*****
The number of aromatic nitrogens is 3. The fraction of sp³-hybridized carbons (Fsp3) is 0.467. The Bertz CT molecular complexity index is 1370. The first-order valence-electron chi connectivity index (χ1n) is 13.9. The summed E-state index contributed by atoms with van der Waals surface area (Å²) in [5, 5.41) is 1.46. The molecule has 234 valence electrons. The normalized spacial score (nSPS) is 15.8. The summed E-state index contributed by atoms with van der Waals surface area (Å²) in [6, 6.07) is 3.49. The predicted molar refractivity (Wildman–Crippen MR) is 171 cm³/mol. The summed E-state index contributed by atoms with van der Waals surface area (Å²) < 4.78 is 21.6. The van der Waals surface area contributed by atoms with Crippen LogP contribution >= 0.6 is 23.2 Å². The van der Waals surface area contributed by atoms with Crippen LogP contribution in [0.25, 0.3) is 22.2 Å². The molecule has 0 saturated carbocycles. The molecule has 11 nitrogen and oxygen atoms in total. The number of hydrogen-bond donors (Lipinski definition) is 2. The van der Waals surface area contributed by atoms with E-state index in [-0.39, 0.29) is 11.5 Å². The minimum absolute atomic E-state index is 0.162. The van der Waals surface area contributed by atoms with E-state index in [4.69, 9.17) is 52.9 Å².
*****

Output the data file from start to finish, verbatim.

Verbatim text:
The number of aromatic nitrogens is 3. The fraction of sp³-hybridized carbons (Fsp3) is 0.467. The Bertz CT molecular complexity index is 1370. The first-order valence-electron chi connectivity index (χ1n) is 13.9. The summed E-state index contributed by atoms with van der Waals surface area (Å²) in [5, 5.41) is 1.46. The molecule has 234 valence electrons. The normalized spacial score (nSPS) is 15.8. The summed E-state index contributed by atoms with van der Waals surface area (Å²) in [6, 6.07) is 3.49. The predicted molar refractivity (Wildman–Crippen MR) is 171 cm³/mol. The summed E-state index contributed by atoms with van der Waals surface area (Å²) < 4.78 is 21.6. The van der Waals surface area contributed by atoms with Crippen LogP contribution >= 0.6 is 23.2 Å². The van der Waals surface area contributed by atoms with Crippen LogP contribution in [0.25, 0.3) is 22.2 Å². The molecule has 0 saturated carbocycles. The molecule has 11 nitrogen and oxygen atoms in total. The number of hydrogen-bond donors (Lipinski definition) is 2. The van der Waals surface area contributed by atoms with E-state index in [-0.39, 0.29) is 11.5 Å². The minimum absolute atomic E-state index is 0.162. The van der Waals surface area contributed by atoms with E-state index in [4.69, 9.17) is 52.9 Å².